Friday, January 14 2022
Now there are varieties of gifts, but the same Spirit; and there are varieties of services, but the same Lord; and there are varieties of activities, but it is the same God who activates all of them in everyone. To each is given the manifestation of the Spirit for the common good. To one is given through the Spirit the utterance of wisdom, and to another the utterance of knowledge according to the same Spirit, to another faith by the same Spirit, to another gifts of healing by the one Spirit, to another the working of miracles, to another prophecy, to another the discernment of spirits, to another various kinds of tongues, to another the interpretation of tongues. All these are activated by one and the same Spirit, who allots to each one individually just as the Spirit chooses.
(I Cor. 12:4-11)
Epiphany is a season that manifests the divinity of Jesus. It starts with the recent birth of Christ in the coming of the Magi on the day of the Epiphany. Last Sunday, we looked at Jesus as a young boy in the temple. The Baptism of our Lord was observed on the Sunday after Epiphany. The gospels for the other Sundays of the Epiphany season describe the wedding at Cana, the reading of Isaiah in the temple by Jesus, and the opposition to Jesus in Nazareth. On February 2nd, we celebrate the Presentation of our Lord in the temple. The Last Sunday after the Epiphany is always devoted to the Transfiguration. Jesus' identity as the Son of God is dramatically revealed in the Transfiguration gospel, as well as the gospel of the Baptism of Christ. We are called to respond to Christ in faith through the showings of his divinity recorded in the gospels of the Epiphany season. The prophet Isaiah speaks of the coming of the Kingdom of God in today’s lesson. He says that you will no longer be forsaken and you will no longer be desolate. This helps bring us from despair to hope in troubled times. You will be blessed and loved by God. So God sent his only Son so that everyone would know that God rejoices over them and brings about righteousness and justice so that we all will know that we are loved and blessed by God.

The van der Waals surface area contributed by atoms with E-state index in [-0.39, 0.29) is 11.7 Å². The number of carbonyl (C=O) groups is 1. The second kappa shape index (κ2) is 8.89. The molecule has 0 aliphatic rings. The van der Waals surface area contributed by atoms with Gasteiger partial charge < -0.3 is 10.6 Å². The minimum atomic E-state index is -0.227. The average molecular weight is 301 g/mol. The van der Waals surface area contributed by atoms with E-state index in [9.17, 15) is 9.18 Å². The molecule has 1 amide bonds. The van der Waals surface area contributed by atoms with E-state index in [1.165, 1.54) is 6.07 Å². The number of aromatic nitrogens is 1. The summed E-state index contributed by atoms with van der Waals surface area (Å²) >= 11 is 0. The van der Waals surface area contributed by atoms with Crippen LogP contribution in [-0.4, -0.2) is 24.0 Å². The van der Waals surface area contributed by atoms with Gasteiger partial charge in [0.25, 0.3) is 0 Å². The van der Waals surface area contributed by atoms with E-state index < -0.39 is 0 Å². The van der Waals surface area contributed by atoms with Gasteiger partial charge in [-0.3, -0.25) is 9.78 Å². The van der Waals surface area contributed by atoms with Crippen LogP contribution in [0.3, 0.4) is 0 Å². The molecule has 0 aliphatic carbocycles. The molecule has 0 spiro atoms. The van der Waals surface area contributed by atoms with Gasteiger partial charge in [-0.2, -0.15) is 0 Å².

The gifts he gave were that some would be apostles, some prophets, some evangelists, some pastors and teachers, to equip the saints for the work of ministry, for building up the body of Christ, until all of us come to the unity of the faith and of the knowledge of the Son of God, to maturity, to the measure of the full stature of Christ (Ephesians 4:11-13).
I ask each member of our congregation to consider your own gifts and to share them with those in need in our community and at St. John’s. Please consider joining our Altar Guild or serving as a reader at St. John’s. You might also consider serving in the Thrift Shop. There are many opportunities such as a Lay Eucharistic Minister or helping out on Buildings and Grounds.
Most of all, we need you to be connected to one another. Joining a small group at St. John’s is healthy for your spiritual life. Praying with a group of folks and walking together in good times and bad is one of the greatest benefits of joining a church community. Morning prayer is at 9am every weekday. Sunday zoom is at 8am and 10am and each service has a coffee hour after the service. Spirituality Group meets every 2nd Thursday. Thrift shop meets on Tuesday, Thursday, and Saturday from 12-3. Racial Reconciliation and Social Justice meets on the last Thursday of this month. Bible Study meets Monday night at 6:30pm and Tuesday at 11:00am. St. Hilda’s Guild meets on Tuesdays at 12pm. EfM meets on Monday nights. We have mission teams to Navajoland in Utah, Puerto Rico, and Border Ministries in Arizona. We are traveling for a spiritual pilgrimage to Iona, Scotland next year. Please use your gifts through a small group, serve on a committee, or pray with us.
In Christ’s love,